Welcome to your Problematic Sexual Behavior Consequences Inventory
The consequences of poor sexual health are complex and poor sexual health can have many effects on an individual as well as a relationship.
Unintended pregnancies can lead to poor education and a lack of social and economic opportunities for teenage mothers.
STIs, including HIV
STIs are often asymptomatic and can therefore lead to further transmission.
The Human Immunodeficiency Virus (HIV) attacks the body's immune system, therefore becoming more susceptible to opportunistic infections. HIV has a long asymptomatic period that can vary between a few years and more than 10 years. Thismeans that people often do not realize that they are infected and this can increase transmission rates.
Hepatitis B is spread via sexual contact and contact with body fluids. Infection with hepatitis B can be asymptomatic meaning that the disease may be transmitted unknowingly because individuals are unaware that they are infected.
Hepatitis C is primarily transmitted through coming into contact with the blood of a carrier of the virus. Although sexual transmission rates are lower than for Hepatitis B or HIV, sexual contact is a risk factor.
Cervical and other genital cancers
The most significant risk factor for cervical cancer is the human papillomavirus, which is a sexually transmitted virus. The greater number of sexual partners a woman has without the use of condoms, the greater her risk of coming into contact withthis virus and of later developing cervical cancer.
Recurrent genital herpes
Genital herpes is a common viral infection caused by the herpes simplex virus. Genital herpes infection occurs through the exposure of the genitals to the virus from a partner with active herpes (through either genital or oral contact). Antibodiesproduced by the body to fight the infection mean that recurrent symptoms are milder than the first episode.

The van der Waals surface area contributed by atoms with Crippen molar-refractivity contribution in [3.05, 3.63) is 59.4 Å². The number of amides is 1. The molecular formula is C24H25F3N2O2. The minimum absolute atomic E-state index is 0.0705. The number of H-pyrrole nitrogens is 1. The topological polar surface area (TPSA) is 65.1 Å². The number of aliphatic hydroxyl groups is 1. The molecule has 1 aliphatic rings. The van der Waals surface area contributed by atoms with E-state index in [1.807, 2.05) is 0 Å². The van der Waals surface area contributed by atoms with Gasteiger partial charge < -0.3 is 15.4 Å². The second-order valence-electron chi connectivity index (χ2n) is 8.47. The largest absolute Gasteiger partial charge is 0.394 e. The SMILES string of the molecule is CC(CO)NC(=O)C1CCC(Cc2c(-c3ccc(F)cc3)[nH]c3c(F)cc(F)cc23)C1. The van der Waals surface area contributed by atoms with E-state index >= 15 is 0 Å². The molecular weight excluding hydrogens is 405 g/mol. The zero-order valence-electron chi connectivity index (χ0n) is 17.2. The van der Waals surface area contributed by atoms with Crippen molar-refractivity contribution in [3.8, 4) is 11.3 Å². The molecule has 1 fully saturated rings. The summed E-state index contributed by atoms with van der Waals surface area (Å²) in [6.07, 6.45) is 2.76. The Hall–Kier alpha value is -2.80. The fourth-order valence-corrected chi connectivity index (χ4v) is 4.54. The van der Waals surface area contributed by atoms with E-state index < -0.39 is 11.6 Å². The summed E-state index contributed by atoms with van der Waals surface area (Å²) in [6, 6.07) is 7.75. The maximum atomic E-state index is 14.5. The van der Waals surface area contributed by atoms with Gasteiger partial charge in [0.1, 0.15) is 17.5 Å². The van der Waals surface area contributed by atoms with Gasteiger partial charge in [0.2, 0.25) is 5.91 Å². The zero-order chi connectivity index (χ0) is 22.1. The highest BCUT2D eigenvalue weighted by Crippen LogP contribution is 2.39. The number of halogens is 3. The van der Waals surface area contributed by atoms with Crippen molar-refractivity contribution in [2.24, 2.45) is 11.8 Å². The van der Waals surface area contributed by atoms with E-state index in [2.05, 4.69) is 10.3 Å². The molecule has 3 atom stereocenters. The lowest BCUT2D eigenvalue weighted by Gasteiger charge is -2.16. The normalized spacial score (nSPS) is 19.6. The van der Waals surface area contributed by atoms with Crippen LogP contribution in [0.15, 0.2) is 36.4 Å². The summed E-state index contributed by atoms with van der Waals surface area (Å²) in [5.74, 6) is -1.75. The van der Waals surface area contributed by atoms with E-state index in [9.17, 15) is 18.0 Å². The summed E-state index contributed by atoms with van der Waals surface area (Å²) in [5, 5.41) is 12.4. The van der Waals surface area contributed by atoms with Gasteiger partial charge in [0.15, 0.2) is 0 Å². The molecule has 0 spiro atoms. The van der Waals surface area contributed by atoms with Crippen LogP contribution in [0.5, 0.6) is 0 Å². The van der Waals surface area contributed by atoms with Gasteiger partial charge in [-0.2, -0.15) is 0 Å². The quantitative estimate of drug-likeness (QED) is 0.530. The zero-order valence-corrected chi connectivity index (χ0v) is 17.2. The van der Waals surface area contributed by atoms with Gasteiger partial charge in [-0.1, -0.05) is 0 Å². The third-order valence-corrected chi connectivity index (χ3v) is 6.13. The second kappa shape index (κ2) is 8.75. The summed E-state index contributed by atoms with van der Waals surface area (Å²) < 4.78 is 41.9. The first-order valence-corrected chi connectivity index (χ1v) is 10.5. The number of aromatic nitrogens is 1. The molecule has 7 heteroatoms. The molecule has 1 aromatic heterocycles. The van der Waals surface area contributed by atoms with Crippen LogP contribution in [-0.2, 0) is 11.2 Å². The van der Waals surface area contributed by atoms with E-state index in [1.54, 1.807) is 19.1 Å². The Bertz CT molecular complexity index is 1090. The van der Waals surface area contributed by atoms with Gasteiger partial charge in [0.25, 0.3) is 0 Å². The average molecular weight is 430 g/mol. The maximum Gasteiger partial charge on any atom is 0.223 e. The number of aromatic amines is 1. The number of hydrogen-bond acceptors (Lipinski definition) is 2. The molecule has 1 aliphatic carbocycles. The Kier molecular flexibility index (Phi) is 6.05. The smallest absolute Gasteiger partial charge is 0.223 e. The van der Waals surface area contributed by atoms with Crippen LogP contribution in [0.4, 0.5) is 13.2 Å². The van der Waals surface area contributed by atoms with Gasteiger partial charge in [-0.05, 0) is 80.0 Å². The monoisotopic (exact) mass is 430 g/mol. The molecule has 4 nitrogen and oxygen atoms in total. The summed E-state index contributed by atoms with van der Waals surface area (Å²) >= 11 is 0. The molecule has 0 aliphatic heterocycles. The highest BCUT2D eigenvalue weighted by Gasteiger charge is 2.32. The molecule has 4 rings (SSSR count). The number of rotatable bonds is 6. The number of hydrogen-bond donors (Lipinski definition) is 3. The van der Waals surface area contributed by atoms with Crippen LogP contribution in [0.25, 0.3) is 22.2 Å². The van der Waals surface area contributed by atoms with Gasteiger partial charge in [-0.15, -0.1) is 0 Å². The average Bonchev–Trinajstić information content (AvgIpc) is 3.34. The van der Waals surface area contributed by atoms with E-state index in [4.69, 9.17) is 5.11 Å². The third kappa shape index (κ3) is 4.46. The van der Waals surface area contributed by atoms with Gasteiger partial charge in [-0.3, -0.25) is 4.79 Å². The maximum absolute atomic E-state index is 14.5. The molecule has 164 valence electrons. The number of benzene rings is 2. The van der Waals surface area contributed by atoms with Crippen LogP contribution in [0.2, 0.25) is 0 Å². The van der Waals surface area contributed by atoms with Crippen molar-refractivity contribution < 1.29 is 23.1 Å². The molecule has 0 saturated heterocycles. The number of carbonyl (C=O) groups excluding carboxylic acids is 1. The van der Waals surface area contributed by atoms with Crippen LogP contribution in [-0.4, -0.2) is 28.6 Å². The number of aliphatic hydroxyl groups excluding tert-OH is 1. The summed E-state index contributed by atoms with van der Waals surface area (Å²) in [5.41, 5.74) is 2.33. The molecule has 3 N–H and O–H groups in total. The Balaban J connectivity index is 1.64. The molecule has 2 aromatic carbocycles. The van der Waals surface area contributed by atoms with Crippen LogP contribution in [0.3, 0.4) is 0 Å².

Bacterial vaginosis and early delivery
Bacterial vaginosis is a common condition of the vagina caused by an overgrowth of various bacteria (germs). It is not sexually transmitted, and can affect women who do not have sex. Untreated bacterial vaginosis during pregnancy canincrease the risk of early labor, miscarriage, and infection of the uterus (womb) after childbirth.
Chlamydia can lead to pelvic inflammatory disease, leading to infertility. As Chlamydia is asymptomatic, it is often left undiagnosed and untreated for some time. This can then mean that infertility is a real risk.
Impact on relationships
STIs can have an effect on sexual health within a relationship. Sexual intercourse can become painful or uncomfortable, as well as there being a risk of transmission of the STI. It can also trigger a lack of trust due to confusion ofwhere the infection came from.
If a partner is not informed of infection by their infected partner, this can lead to unknown transmission of infection, potential legal implications, and a lack of trust within the relationship.
As well as the immediate implications of the infection on the individual, and discomfort, STIs can have other effects such as stigma. Stigma against STIs, particularly HIV, can prevent people from seeking testing for the infection, or frominforming future partners of the infection, both of which can lead to further transmission of the infection.
Poor sexual health can also mean psychological consequences, for example through coercion and abuse.
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